Polyarthritis: clinical approach to medical joint disease (Proceedings)


Polyarthritis: clinical approach to medical joint disease (Proceedings)

Nov 01, 2010

Nontraumatic inflammatory joint disease is a relatively common, but under-recognized, cause of fever and morbidity in dogs. In one review of 66 dogs referred for fever of unknown origin to a veterinary teaching hospital, approximately 8% were diagnosed with immune-mediated polyarthritis. In addition to immune-mediated polyarthritis (i.e. inflammatory joint disease in the absence of an underlying genetic, infectious, or other secondary cause) there are a number of additional syndromes that have been recognized in dogs and cats. This lecture will review the general approach to non-traumatic joint disease in small animal patients, the differential diagnoses encountered in dogs and cats, and then review the clinical features and treatment of immune-mediated polyarthritis in detail.


Polyarthritis is defined as inflammation in two or more joints. Although any joint may be affected, including the inter-vertebral joints, large proximal limb joints and small distal limb joints, it is the stifle, carpal, and tarsal joints which are usually most severely affected. In addition, swelling due to effusion is easiest to appreciate in these three sets of joints. Primary immune mediated polyarthritis is a type III hypersensitivity disorder—circulating immune complexes are deposited in the synovial membrane and initiate inflammation, recruitment of inflammatory cells, release of cytokines and proteolytic enzymes including metalloproteinases, with resultant pain, excess joint fluid production, and eventual cartilage degeneration. In secondary polyarthritis, immune complex deposition in the joints may occur secondary to any concurrent inflammatory/infectious or neoplastic disease. Some of the best recognized causes of secondary immune-mediated polyarthritis are the chronic tick-borne infectious agents, including Anaplasma spp, Ehrlichia spp, and Borrelia burgdorferi, in dogs, and a post-calicivirus vaccine transient polyarthritis that may occasionally be seen in cats.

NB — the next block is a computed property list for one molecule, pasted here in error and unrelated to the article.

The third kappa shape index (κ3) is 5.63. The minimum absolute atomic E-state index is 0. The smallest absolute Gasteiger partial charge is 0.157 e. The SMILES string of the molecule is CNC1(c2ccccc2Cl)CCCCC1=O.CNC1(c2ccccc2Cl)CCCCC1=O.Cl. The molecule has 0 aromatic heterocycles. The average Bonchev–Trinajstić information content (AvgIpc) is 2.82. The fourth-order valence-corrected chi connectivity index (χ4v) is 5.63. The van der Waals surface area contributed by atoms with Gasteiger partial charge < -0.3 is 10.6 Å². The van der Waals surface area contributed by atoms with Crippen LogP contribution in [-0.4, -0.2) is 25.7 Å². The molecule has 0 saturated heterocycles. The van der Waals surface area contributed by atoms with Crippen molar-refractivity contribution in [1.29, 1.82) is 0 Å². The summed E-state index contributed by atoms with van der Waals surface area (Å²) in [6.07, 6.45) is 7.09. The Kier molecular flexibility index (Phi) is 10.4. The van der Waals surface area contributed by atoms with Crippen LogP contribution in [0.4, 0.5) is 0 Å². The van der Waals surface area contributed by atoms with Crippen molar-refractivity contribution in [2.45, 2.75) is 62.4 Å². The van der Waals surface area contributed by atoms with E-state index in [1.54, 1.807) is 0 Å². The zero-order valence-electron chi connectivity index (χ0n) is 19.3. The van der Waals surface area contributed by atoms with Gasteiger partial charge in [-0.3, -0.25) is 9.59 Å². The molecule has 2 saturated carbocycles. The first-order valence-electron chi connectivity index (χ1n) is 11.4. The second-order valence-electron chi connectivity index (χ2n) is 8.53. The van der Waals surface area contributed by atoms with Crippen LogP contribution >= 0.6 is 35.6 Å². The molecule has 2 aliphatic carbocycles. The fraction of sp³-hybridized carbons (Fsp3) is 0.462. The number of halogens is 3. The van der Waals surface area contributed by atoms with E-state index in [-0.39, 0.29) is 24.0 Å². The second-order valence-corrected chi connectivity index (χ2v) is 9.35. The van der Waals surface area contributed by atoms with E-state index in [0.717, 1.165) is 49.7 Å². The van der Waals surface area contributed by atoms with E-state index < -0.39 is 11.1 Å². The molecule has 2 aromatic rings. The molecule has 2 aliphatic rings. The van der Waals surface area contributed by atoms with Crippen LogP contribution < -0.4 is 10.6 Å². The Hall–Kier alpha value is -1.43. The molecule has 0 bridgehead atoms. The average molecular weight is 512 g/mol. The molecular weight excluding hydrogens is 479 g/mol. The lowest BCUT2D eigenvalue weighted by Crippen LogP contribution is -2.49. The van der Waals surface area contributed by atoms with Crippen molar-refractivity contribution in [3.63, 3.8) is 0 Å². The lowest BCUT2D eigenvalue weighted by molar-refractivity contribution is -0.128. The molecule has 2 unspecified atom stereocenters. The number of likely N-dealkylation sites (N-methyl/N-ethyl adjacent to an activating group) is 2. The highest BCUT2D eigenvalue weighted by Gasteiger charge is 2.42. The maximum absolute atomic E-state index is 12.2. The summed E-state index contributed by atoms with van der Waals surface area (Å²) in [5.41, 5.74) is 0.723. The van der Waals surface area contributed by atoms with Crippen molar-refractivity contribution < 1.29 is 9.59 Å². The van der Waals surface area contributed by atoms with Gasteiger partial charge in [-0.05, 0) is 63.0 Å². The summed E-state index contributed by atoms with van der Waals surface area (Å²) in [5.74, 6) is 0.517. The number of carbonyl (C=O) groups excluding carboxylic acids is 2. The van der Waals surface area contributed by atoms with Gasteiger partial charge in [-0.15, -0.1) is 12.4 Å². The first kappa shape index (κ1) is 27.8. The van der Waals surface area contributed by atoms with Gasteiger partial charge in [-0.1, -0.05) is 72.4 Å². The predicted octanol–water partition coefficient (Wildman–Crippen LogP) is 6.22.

The forms of immune-mediated polyarthritis described in dogs and cats include:

Non-erosive polyarthritides

     • Idiopathic, immune-mediated polyarthritis (large breed dogs)
     • Secondary immune-mediated polyarthritis (no breed predisposition)
     • Breed-specific idiopathic non-erosive polyarthritis (described in young Akitas, Weimeraners, Newfoundlands)
     • Shar-Pei polyarthritis (oftentimes associated with renal/systemic amyloidosis, also known as 'Shar-Pei fever')
     • Lymphoplasmacytic synovitis (Rottweilers, Labrador Retreivers, Newfoundlands, Staffordshire Terriers)
     • Systemic lupus erythematosus

Erosive polyarthritides

     • Rheumatoid arthritis (small/toy breeds)
     • Erosive polyarthritis of greyhounds (Greyhounds, usually young at onset of clinical signs)
     • Feline chronic, progressive polyarthritis (high association with FeLV, young male cats)